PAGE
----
Great questions. So I think I was highly influenced by my grandfather, who built a company that my uncle owns nowadays with over 400 employees. And I think it’s a great success story. And what he always mentioned to me is to be honest, and I think it comes down to be honest with yourself and the firsthand. And being honest with the people around you in a like a positive way, while being empathic. I think integrity which withholds like honesty, and all that kind of stuff, is one of the most important things. So whenever we have some heated air to put it this way, in the company, between employees, or between me and the CEO, which just recently happened, actually, it really helps to speak honestly about these things. And it really strengthens our relationship, to not withhold this negative energy and hold it inside of you and let it grow and have like a toxic environment. I think, honestly, speaking in a constructive way about what’s not going good. And sometimes letting out your emotions can really help. And I think that’s, that’s super important. And I think that should be really empowered to really give people the feeling that they can be honest, they should share what they’re worried about, and what they don’t like, because otherwise there is no room for improvement. How can you improve something where you don’t really know what the problem is? Right, right. I see it so many times in my corporate career, but also, in other startups that people don’t speak up about what’s the problem. And I always encourage my colleagues to speak up about the problems and directly clean the air so we can start fresh the next day. And I think that’s one of the most important things. And so it’s honesty, communication, and then also to be visionary, to set a vision in the whole team to say, Hey, this is this is what we want to achieve together. And to not only give them a vision for where the company should be in the next few years, but also where I see them personally in the personal career to give to motivate them. And I think if you can establish this kind of culture, where you give people the feeling that they can and openly speak about things by you motivate them, and really help them to grow as a person as well. And set like a real big vision for the for the whole startup. It’s something amazing.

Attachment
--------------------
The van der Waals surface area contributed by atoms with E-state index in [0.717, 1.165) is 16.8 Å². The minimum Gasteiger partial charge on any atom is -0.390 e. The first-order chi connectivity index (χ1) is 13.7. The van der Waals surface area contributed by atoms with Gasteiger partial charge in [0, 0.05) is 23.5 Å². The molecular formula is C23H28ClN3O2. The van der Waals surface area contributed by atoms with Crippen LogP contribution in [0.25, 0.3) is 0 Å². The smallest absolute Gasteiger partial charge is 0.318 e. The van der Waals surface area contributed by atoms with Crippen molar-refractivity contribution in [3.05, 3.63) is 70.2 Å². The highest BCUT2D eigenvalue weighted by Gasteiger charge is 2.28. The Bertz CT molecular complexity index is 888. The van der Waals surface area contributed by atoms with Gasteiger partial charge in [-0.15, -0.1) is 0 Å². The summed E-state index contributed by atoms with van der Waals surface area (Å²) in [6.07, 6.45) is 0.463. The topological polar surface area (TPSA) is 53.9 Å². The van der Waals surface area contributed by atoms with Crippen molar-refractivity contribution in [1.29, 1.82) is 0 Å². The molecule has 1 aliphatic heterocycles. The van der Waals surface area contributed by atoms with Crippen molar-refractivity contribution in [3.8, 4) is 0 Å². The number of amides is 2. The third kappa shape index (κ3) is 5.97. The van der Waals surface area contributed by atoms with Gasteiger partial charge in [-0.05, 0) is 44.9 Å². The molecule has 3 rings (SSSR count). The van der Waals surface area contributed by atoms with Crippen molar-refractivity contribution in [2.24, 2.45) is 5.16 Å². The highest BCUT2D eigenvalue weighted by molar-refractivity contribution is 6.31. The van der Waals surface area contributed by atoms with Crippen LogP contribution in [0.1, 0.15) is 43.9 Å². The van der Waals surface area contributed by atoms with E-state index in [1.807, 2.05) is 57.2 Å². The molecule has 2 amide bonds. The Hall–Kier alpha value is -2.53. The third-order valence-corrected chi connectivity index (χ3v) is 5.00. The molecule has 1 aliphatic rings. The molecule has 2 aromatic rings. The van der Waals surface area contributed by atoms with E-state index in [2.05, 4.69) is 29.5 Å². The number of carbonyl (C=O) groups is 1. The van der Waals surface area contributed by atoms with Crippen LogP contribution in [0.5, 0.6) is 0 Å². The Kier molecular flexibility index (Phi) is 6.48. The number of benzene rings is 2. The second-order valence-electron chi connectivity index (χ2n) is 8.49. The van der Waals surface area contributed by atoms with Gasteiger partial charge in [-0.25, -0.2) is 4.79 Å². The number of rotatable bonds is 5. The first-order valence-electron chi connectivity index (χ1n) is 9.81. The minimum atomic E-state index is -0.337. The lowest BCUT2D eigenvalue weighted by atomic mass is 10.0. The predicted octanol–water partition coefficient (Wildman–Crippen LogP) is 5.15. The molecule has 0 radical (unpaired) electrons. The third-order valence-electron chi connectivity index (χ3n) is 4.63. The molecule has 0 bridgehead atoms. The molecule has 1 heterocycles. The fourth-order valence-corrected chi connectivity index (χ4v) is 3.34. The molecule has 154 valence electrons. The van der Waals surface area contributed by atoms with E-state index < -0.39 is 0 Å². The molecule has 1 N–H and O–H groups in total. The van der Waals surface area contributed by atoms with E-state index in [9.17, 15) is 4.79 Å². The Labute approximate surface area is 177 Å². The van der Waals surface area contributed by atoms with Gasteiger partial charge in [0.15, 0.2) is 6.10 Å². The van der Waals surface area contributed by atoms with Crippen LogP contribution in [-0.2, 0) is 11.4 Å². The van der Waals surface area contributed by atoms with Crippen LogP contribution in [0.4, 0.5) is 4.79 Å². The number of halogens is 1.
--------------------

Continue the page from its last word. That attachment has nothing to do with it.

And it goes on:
Karan Rhodes 20:14
It truly is, I wish we could bottle that ability and just putting it in every company out there. Because to your point, if you’re able to, to, you know, get everyone in the company, because everyone can be a leader in their individual roles, right leaders at all levels. But if they can, if you run an environment with integrity and honesty, and where people feel comfortable, and speaking up, that means that everybody’s feeling that they’re contributing to the greatness of what, you know, the teams are doing right. And, and I always tell folks, I have never met someone who woke up and said, they just didn’t want to be their best that day. Things happen during the day that might sour their mood. But usually, as humans, we want to show up as our best selves. And if you create an environment, these people will eagerly bite onto that. And it sounds like that’s what you and your team tried to do it cobalt. Yes, definitely wonderful. And for you, personally, I didn’t know you, you started leading others at a very young age. And as I mentioned, to the audience members, you’re still very young, what do you think is key to help encourage young leaders like yourself, to stay with the passion to be very successful? And how can we? What is the big myth that we’re doing that we’re not creating more and more stronger leaders in the workforce right now? In your opinion?
Gabriel Theis 21:46